At the end of the tour, we ended up in California and we bought a home. That's how I wound up in California in 1963 and I worked all the time doing soaps like General Hospital and Days of Our Lives. In between, I started doing theatre. I did Promises, Promises in Las Vegas. I did The MInd With The Dirty Man with Don Knotts here in California and toured with him down South. One of my favorite shows is Leona, a one-woman show about Leona Helmsley at the Matrix Theatre in Hollywood. I really worked so hard on that...I told you about my memorizing difficulties.

THE INDEPENDENT CRITIC

A one-woman show and you have trouble memorizing? That sounds incredibly difficult.

JOAN BENEDICT STEIGER

Well, I had to study for six months. Whenever I take a role, I write it out and that helps with memorization. Once I had studied, though, I felt so secure and so confident. I remember the director saying to me "Now, don't worry Joan. I'll be off-stage so if you forget anything." I said "Oh, you will not!" My god, that would completely take my concentration away.

THE INDEPENDENT CRITIC

You did an autobiographical show, as well?

JOAN BENEDICT STEIGER

Yes, I did that here in Hollywood. It was called The Loves of My Life. I wrote it and I had the nerve to sing 15 songs. I won't do that again. Everybody loved it. It was just talking about my life and I sang mostly love songs. I've studied singing most of my life. You know what? Barbra Streisand's a singer ... and that's all I have to say. . I was surrounded by my husband John, who was so incredible that when people would say to me "Do you sing?" I'd say "No!" Anyway, that show was fun and it was a success.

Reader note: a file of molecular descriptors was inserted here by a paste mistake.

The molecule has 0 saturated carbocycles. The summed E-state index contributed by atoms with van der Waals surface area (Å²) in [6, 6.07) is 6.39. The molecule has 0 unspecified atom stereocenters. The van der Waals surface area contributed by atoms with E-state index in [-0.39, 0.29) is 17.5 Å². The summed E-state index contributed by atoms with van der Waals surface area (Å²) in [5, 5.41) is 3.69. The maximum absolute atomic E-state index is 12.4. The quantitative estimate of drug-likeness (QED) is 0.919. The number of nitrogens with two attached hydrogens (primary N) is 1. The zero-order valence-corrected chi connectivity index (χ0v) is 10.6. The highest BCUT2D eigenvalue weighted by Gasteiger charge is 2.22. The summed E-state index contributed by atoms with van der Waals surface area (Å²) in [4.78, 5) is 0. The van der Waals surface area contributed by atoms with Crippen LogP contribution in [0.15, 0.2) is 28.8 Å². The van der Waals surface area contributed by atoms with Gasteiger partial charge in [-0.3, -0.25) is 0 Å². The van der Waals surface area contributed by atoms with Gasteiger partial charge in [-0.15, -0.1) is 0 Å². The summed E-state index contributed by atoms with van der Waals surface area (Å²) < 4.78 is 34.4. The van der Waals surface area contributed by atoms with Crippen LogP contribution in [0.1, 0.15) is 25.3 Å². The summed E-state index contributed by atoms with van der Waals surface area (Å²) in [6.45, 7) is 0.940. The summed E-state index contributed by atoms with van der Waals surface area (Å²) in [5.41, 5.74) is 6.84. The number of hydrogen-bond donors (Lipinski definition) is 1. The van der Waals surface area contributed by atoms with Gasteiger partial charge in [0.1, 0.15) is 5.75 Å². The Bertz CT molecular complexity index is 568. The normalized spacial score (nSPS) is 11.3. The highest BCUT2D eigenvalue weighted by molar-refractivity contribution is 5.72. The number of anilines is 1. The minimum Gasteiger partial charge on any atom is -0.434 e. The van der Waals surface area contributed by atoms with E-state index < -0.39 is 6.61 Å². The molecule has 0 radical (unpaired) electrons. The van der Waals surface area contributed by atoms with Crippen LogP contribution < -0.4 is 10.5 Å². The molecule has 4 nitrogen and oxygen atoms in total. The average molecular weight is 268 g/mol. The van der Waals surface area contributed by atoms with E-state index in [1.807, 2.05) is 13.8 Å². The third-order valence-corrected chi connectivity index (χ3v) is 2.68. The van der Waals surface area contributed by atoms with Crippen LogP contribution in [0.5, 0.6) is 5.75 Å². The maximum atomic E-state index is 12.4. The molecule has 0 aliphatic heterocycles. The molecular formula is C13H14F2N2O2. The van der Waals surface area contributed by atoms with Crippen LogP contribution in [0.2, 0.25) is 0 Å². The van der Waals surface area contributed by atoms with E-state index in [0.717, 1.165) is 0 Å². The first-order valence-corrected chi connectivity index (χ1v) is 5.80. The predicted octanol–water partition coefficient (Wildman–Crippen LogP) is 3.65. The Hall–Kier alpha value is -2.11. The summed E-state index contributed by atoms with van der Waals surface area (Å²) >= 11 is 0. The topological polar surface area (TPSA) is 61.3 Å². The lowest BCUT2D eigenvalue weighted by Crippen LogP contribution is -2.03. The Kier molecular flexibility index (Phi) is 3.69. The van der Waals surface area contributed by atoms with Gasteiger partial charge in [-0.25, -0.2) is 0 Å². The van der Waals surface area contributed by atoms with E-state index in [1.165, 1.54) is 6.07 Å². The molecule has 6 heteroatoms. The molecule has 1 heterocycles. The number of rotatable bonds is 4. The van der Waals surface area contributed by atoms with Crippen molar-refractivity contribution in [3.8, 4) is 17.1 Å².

THE INDEPENDENT CRITIC

You've really stayed busy throughout your career...

JOAN BENEDICT STEIGER

Yes. Yes... and I just recently won the Los Angeles Women's Theatre Festival's "Eternity Award." When I got up to speak about it, I asked "Is this the casket award?" When I won that is when I started really looking at all these scripts in my home, these projects that I've done. One of the most recent ones I did was with Ty Power, Jr (son of Tyrone Power) called The Beauty Queen of Leenane with our deep Irish brogues.

THE INDEPENDENT CRITIC

Is that something that comes naturally for you, accents and dialects?

JOAN BENEDICT STEIGER

Yes, I speak French and Italian. Languages have always come very easily for me, but not mathematics! <laughs>